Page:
There's a lot of talk these days of rebuilding Nashville, of country music's history being washed away by punishing floodwaters. The concern is both literal and metaphorical; uncertainty reigns on Music Row. As a result, you better believe a whole lot of behatted singers — always adept at wallowing in misery — will be unloading the water imagery. • At the same time the Tennessee town fights for a return to normalcy, however, two minor salves have arrived on store shelves, as both Merle Haggard, 73, and Willie Nelson, 77, have released soothing new albums. You want to hear the survival stories of weary warriors? Check. You want to be reminded that country's rich past isn't going anywhere? You got it.
Hag's I Am What I Am, most of which was written by Mighty Merle himself, opens with the eerily prophetic I've Seen It Go Away. He sings, "I've seen my share of good times come and go," but the ultimate message is that he's still around to recall them. The cantankerous Californian's voice has all the wear of a dusty pair of Justin boots. But his weariness, both personal and political, works. Accompanied by a saloony piano, lazy-day brushwork and his own nimble picking, Hag harkens back to falling in love for the first time (Pretty When It's New), the wanderlustian possibilities of a locomotive in the night (Oil Tanker Train) and smoking and dancing to an able mariachi (Mexican Bands). Per usual, Hag is singing for himself, but also per usual, we're all invited to have a seat and sing along.
With authenticity-obsessed producer T Bone Burnett by his side, Willie makes the winkingly titled Country Music an intimate, steel-weepy tour of what Music Row sounded like before looks and hooks trumped voices and words. The songs he covers — from Doc Watson's Freight Train Boogie to Hank Williams' House of Gold — are built with fragments of broken homes on the range; the instruments surrounding him — mandolin, fiddle, harmonica, his own beat-to-heck guitar Trigger — sound as if they were warmly recorded in the very barn on the album's cover. Whereas Hag's voice stays steady, the Red Headed Stranger still climbs high for those lonesome notes; enjoy the creaky glory while you can. By the end of this soft, affirming rumination, Willie has given Nashville a needed pat on the back. He has also reassured us that history, no matter how threatened, is ultimately waterproof.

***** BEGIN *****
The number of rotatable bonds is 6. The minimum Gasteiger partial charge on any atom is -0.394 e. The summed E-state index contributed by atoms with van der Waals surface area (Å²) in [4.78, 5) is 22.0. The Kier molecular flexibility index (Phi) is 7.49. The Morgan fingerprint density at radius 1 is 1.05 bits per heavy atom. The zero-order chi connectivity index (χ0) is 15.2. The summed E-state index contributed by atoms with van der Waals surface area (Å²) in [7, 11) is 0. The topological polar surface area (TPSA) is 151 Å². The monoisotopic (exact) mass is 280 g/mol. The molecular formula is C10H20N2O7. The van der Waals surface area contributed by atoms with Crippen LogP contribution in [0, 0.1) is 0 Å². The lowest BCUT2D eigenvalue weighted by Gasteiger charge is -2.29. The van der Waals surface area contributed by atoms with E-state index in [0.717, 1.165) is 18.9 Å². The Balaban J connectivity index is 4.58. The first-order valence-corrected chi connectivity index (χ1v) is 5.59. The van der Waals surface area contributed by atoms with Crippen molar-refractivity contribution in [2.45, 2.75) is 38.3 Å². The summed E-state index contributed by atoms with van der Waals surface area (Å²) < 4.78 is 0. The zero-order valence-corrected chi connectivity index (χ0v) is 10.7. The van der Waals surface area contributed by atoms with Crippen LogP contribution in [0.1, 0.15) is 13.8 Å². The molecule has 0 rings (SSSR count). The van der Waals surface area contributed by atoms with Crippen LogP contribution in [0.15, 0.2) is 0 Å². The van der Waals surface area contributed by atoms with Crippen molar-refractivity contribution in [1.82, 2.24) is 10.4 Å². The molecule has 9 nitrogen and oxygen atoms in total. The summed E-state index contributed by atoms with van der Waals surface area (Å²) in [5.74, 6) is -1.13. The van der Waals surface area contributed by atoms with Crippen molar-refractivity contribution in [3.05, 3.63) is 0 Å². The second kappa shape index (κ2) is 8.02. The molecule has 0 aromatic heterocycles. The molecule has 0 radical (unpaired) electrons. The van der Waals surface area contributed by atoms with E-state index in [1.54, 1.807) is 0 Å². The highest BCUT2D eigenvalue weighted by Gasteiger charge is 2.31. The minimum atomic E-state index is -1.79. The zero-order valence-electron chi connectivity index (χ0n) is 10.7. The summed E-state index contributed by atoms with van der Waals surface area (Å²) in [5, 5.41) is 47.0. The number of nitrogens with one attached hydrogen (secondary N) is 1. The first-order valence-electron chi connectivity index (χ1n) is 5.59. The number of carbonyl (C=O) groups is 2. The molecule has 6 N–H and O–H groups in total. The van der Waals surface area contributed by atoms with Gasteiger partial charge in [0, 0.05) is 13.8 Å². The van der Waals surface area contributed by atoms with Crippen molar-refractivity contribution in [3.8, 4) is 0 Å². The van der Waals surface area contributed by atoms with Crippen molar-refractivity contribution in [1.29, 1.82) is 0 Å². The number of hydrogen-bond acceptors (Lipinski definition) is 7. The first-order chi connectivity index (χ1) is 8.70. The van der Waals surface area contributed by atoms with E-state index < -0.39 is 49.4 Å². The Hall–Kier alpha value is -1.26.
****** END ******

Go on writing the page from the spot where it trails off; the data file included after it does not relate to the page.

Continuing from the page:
- - -
The MAZD Playlist
The MAZD is dead! Long live the MAZD! My poor beater of a car, whose wayward "A" fell off long before I bought it, was taken out to pasture a couple of weeks ago, a mere 400 miles from the golden 200,000 mark. Actually, it was taken out to CarMax. They gave me $250 for the wheezy 1998 wreck, which, in a devilish farewell, stalled twice on the way to its doom plus overheated past the H. That $250 makes me the greatest salesman of all time; little do they know, I would have taken a Twix bar and an old Newsweek for the AC-less jalopy.
My new ride is a Nissan Murano, which I already love more than my children. There's absolutely nothing funny about a Nissan Murano — but I can live with that. I can also live with a Bose sound system, leather interior and a gas gauge that works.
Still, as I bade adieu to the MAZD, I felt a bit forlorn. It was the last car I bought with my late father, a Consumer Reports fanatic who could spot a lemon a mile away. It safely, soundly transported my family — including a newborn who would later call it "Stinky Car" — from D.C. to St. Pete. And it provided inches and inches of newspaper copy, the last of which is right here. By giving the MAZD a twisted star status, I made it more palatable to drive — although a fickle CD player tested our relationship every day. (It went to its grave gnawing on a John Fogerty disc.)
The other day in the totally humorless, totally awesome Murano, my oldest daughter, the one shuttled to FLA in the MAZD, said, "Daddy, I miss Stinky Car." Really? I asked her what she missed the most. Perhaps the ceiling liner hanging down like drapes? The windshield wipers that always made visibility worse? Perhaps the seats stained with all manner of baby barf, 2 a.m. taco sauce and extraterrestrial detritus?
But my daughter never answered. Instead, she turned her 6-year-old face to the Nissan's icy air-conditioning, smiling as if it were some newfangled invention for all to enjoy.
1. Goodbye Mr. A, the Hoosiers
2. Wreck on the Highway, Bruce Springsteen
3. Stop Breaking Down, the White Stripes
4. That Smell, Lynyrd Skynyrd
5. Engine Overheat, Wishbone Ash
6. Clunk, Limp Bizkit
7. Survival Car, Fountains of Wayne
8. Out of Gas, Modest Mouse
9. Junkyard Blues, Deep Purple
10. My Ride's Here, Warren Zevon